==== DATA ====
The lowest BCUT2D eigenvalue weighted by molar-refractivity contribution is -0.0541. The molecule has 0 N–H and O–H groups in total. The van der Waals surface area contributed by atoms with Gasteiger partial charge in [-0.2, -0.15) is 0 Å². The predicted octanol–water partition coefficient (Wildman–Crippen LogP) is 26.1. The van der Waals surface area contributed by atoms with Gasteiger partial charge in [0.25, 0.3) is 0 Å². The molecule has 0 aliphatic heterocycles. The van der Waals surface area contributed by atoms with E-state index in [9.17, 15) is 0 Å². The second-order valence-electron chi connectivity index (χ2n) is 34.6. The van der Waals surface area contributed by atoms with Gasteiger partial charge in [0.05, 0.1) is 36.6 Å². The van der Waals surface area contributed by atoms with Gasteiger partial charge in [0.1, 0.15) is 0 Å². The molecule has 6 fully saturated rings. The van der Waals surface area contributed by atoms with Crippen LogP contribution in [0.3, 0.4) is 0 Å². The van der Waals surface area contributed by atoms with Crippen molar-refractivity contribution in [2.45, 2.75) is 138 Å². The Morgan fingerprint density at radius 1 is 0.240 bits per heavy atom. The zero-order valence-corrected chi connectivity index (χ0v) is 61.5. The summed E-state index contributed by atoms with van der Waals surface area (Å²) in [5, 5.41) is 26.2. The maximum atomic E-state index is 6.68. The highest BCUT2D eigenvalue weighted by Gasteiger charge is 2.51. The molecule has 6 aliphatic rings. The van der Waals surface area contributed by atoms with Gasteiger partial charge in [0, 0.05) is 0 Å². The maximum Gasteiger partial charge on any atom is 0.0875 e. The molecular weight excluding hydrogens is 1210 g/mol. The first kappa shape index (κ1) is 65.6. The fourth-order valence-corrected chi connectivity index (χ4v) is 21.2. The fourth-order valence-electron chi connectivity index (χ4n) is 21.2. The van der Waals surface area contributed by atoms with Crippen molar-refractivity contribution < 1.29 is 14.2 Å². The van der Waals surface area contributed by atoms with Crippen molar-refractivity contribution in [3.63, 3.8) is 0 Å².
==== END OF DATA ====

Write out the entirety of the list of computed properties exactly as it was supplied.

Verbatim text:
The lowest BCUT2D eigenvalue weighted by molar-refractivity contribution is -0.0541. The molecule has 0 N–H and O–H groups in total. The van der Waals surface area contributed by atoms with Gasteiger partial charge in [-0.2, -0.15) is 0 Å². The predicted octanol–water partition coefficient (Wildman–Crippen LogP) is 26.1. The van der Waals surface area contributed by atoms with Gasteiger partial charge in [0.25, 0.3) is 0 Å². The molecule has 0 aliphatic heterocycles. The van der Waals surface area contributed by atoms with E-state index in [9.17, 15) is 0 Å². The second-order valence-electron chi connectivity index (χ2n) is 34.6. The van der Waals surface area contributed by atoms with Gasteiger partial charge in [0.05, 0.1) is 36.6 Å². The van der Waals surface area contributed by atoms with Gasteiger partial charge in [0.1, 0.15) is 0 Å². The molecule has 6 fully saturated rings. The van der Waals surface area contributed by atoms with Crippen LogP contribution in [0.3, 0.4) is 0 Å². The van der Waals surface area contributed by atoms with Crippen molar-refractivity contribution in [2.45, 2.75) is 138 Å². The Morgan fingerprint density at radius 1 is 0.240 bits per heavy atom. The zero-order valence-corrected chi connectivity index (χ0v) is 61.5. The summed E-state index contributed by atoms with van der Waals surface area (Å²) in [5, 5.41) is 26.2. The maximum atomic E-state index is 6.68. The highest BCUT2D eigenvalue weighted by Gasteiger charge is 2.51. The molecule has 6 aliphatic rings. The van der Waals surface area contributed by atoms with Gasteiger partial charge in [0, 0.05) is 0 Å². The maximum Gasteiger partial charge on any atom is 0.0875 e. The molecular weight excluding hydrogens is 1210 g/mol. The first kappa shape index (κ1) is 65.6. The fourth-order valence-corrected chi connectivity index (χ4v) is 21.2. The fourth-order valence-electron chi connectivity index (χ4n) is 21.2. The van der Waals surface area contributed by atoms with Crippen molar-refractivity contribution < 1.29 is 14.2 Å². The van der Waals surface area contributed by atoms with Crippen molar-refractivity contribution in [3.63, 3.8) is 0 Å².